Mice are renowned breeders. Leave two alone in a cage, so the joke goes, and expect to return to a dozen.
But the ability of mice to procreate has been revealed by a novel and shocking experiment.
In January wildlife biologists embarked on the next phase of what has been described as history's largest rat-eradication program
Researchers took two house mice, one male and one female, and placed them on a small island where no mice lived. The idea was to see if the mice could establish a population on the island, and how long it would take.
Amazingly, these two mice didn’t just set up home and start a family. They bred at such a rate that their offspring colonised the whole island. And it took just five months.
The experiment is one of the first to objectively measure in real time how long it can take an invasive species of rodent to dominate an alien land.
Invasive species are a huge problem for conservation. Alien species can predate on local species, threatening their survival, or they can change the local ecology.
These problems are exaggerated on islands. In extreme cases, invasive species, usually transported by human activity, have driven native species to extinction.
The island had previously been colonised by two populations of alien rodents
For example, in the last 500 years, species such as rats, cats and mice have driven over 70 bird species to extinction, according to BirdLife International, the global conservation alliance.
These problems continue today. In January wildlife biologists embarked on the next phase of what has been described as history's largest rat-eradication program, on the remote island of South Georgia in the far south Atlantic. There, introduced rats have wiped out almost 90% of the seabirds, including wandering albatrosses and the diminutive Wilson's storm petrel. The rats raid the birds’ nests for eggs and chicks.
But scientists have only been able to make educated guesses about these alien rodent invasions, reconstructing what they think must have happened from the available evidence.
Now a team of researchers based in New Zealand have taken a different approach. Helen Nathan of the University of Auckland and colleagues intentionally introduced two mice (Mus musculus) onto a small island to see what would happen.
The researchers chose Saddle Island (Te Haupa), which has an area of six hectares.
Located 950 metres offshore from mainland New Zealand, the outer island is covered by sandy beaches, dunes and steep cliffs. The interior is forest and there is no permanent source of fresh water.
In New Zealand, mice become sexually mature at about six to eight weeks old
The island had previously been colonised by two populations of alien rodents.
Invasive rats (Rattus norvegicus) had been present on the island until they were eradicated in a ground-based poisoning operation in 1989, write the scientists in the journal Population Ecology.
Shortly after, mice were also found on the island. After studying this new population for eight months, scientists eradicated this population as well.
The two new mice were therefore introduced into a pristine environment.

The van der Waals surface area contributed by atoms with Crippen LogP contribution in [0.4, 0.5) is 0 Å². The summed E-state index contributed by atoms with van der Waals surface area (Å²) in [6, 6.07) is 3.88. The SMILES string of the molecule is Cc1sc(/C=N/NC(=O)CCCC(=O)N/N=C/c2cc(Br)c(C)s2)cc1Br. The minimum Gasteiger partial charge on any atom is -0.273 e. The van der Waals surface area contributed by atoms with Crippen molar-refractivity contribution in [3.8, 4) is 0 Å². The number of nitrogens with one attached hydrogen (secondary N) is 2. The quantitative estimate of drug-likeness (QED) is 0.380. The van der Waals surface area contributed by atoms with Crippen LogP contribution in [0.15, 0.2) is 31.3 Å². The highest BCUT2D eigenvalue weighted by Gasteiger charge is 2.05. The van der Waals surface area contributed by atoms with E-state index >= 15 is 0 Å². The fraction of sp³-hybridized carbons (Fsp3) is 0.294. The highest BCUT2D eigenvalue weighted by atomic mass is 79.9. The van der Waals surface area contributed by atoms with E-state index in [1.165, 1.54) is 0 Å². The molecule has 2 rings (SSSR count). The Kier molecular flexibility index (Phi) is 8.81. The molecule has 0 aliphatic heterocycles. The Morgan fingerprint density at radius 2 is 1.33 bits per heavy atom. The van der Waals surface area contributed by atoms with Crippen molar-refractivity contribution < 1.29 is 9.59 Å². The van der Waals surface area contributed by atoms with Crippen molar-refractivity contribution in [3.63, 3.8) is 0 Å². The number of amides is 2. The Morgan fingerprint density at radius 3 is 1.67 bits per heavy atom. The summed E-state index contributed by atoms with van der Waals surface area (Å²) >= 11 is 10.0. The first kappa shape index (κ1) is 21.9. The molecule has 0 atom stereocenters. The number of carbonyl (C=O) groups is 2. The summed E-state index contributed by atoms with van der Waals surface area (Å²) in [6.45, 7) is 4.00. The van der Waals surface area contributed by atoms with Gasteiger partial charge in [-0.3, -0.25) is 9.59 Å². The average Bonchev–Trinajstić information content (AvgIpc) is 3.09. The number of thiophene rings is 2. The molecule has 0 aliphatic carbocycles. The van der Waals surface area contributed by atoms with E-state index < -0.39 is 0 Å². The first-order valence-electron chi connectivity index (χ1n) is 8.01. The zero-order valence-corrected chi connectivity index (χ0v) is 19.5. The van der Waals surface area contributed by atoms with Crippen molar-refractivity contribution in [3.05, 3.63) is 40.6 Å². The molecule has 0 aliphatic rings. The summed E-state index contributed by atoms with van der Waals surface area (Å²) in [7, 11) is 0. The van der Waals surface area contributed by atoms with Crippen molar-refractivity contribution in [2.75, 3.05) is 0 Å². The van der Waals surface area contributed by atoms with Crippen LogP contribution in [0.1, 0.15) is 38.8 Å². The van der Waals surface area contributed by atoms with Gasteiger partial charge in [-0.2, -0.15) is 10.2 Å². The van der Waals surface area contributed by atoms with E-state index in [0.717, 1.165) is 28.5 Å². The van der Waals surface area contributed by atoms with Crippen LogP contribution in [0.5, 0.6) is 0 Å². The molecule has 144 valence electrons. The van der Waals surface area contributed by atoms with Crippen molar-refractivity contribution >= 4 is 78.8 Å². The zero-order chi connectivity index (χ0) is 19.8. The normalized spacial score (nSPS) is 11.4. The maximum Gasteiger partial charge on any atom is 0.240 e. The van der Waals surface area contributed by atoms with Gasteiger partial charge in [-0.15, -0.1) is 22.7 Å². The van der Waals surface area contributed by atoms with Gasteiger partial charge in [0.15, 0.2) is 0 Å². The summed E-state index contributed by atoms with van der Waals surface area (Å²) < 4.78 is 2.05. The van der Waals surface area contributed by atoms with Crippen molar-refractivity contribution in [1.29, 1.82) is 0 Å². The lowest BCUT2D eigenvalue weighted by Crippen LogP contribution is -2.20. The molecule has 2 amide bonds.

Over the following months, the researchers set traps to monitor any growth in the population. Within just five months, the mice had reached what scientists call their seasonal carrying capacity, which describes the maximum number of animals that could survive in the environment, given the resources available.
In New Zealand, mice become sexually mature at about six to eight weeks old. Each litter they produce has an average of six baby mice, and the mice can produce new litters every 20 to 30 days.
Most of the mice were inbred, and many would have been produced by the founding female mating with her sons
The adults live up to 18 months in the wild.
After two months, the two mice on the island had become 14. After five months, 68 mice were living there.
What makes this achievement more remarkable is that the adult male was released at the northern end of the island, while the female was released at the southern end of the island; a distance of 400 metres apart.
So they first had to first find each other before they could even begin breeding.
An analysis of the rodents' genes revealed that the founding female contributed to most of the population explosion, siring 14 of the surviving mice, with her descendants producing the others. So most of the mice were inbred, and many would have been produced by the founding female mating with her sons, or her sons with her daughters.
But the studied also revealed the difficulty in keeping islands free from invading rodents.
Once the experiment was concluded, the mice were again eradicated from the island
The genetics showed that not all of the mice counted were descended from the founding male and female.
A few appeared to have been descended from a third unrelated female that had independently arrived on the island at some point during the study.
Mice are poor swimmers. Saddle Island is popular with recreational boaters as a picnic and fishing site.
“We consider it most likely that the mouse was inadvertently transported to the island on one of these vessels,” the researchers write.
Given how quickly the population of mice exploded, the study also highlights the importance of stopping invasions of alien species early, before they can take hold.
Once the experiment was concluded, the mice were again eradicated from the island, according to agreed ethical guidelines, returning it to its unadulterated state.
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